This Criterion release features three versions of the title film: the European release as Confidential Report which is the one I’ve reviewed below, the “Corinth” cut with some different footage, and a reconstructed cut especially for the Criterion release, which purports to be the fullest and truest to Welles’s original intentions. As I do not (yet) have the Criterion edition of the film, I have not been able to review this cut, but I shall revisit it at such time as I am able to, and add to the review below.
Like any Welles film, or at least like all too many of them, this exists in multiple versions. I watched the European edit which was released under the title Confidential Report and it is, as you might expect, splendidly bonkers, careening around its mystery thriller plot with wild abandon. Welles, of course, plays the larger-than-life title character (well, the title character in the original title of the film), a large bearded fellow with a past that he claims not to know, or is trying actively to cover up, in murderous ways… except that chisel-jawed Robert Arden (as small-time crook Guy van Stratten) is onto him. There’s no shortage of stylish shooting, with all kinds of Dutch angles and scattershot dialogue propelling the drama forward. Perhaps this isn’t the finest version of the film that exists, and I hope at least to watch some of the others eventually, but even a badly recut Welles film is still a fine experience; there’s only so much that an editor can do to his idiosyncratic use of space.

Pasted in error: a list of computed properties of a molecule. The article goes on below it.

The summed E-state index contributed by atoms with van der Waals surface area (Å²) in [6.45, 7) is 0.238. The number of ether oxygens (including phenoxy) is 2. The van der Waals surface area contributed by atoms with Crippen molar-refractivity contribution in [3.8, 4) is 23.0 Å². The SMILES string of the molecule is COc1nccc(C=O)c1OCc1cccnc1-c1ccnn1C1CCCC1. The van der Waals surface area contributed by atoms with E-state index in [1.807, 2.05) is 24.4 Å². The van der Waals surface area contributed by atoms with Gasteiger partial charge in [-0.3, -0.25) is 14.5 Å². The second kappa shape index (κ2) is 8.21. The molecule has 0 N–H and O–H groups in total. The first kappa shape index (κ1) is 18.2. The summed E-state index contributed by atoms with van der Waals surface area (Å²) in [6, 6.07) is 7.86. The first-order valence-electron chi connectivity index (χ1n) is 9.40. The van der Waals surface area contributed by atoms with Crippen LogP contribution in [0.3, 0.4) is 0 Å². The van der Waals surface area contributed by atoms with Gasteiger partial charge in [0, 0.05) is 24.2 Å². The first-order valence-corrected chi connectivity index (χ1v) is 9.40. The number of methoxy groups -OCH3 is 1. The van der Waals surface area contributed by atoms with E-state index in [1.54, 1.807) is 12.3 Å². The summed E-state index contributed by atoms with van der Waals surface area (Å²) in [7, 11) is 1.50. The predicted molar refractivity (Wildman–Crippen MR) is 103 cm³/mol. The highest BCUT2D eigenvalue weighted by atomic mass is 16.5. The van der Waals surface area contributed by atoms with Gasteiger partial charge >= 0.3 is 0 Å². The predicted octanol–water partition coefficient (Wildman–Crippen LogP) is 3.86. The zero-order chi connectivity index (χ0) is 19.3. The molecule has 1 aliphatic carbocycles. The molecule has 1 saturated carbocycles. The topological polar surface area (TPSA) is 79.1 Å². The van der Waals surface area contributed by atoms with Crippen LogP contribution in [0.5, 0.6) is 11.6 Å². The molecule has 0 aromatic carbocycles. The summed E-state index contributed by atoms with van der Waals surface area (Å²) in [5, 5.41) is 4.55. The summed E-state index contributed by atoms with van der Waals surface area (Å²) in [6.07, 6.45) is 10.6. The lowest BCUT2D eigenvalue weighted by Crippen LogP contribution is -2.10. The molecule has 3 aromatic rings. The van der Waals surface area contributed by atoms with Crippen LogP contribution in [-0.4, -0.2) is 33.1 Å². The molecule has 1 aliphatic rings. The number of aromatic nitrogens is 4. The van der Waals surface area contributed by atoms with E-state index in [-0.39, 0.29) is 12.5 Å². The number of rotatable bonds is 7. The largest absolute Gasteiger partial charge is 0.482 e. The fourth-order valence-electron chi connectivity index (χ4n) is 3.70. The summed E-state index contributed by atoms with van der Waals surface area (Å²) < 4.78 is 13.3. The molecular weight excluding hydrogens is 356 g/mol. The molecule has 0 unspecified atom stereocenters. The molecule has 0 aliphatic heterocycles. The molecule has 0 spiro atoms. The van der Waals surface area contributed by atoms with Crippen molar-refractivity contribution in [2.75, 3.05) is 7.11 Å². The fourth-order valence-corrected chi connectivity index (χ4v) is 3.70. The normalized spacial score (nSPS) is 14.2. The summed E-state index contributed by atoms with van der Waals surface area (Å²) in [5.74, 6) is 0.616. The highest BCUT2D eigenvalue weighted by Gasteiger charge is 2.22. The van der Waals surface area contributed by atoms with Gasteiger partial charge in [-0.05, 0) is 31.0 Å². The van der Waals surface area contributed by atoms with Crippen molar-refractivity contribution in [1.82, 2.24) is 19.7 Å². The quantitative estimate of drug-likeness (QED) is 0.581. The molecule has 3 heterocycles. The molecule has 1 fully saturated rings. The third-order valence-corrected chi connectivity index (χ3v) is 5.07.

FILM REVIEW: Criterion Collection
Director/Writer Orson Welles (based on radio scripts for The Lives of Harry Lime by Ernest Bornemann and Welles); Cinematographer Jean Bourgoin; Starring Robert Arden, Orson Welles, Paola Mori, Patricia Medina, Akim Tamiroff; Length 98 minutes [as Confidential Report].
Seen at home (Amazon streaming), London, Wednesday 3 June 2020 (and originally on VHS at home, Wellington, October 1999).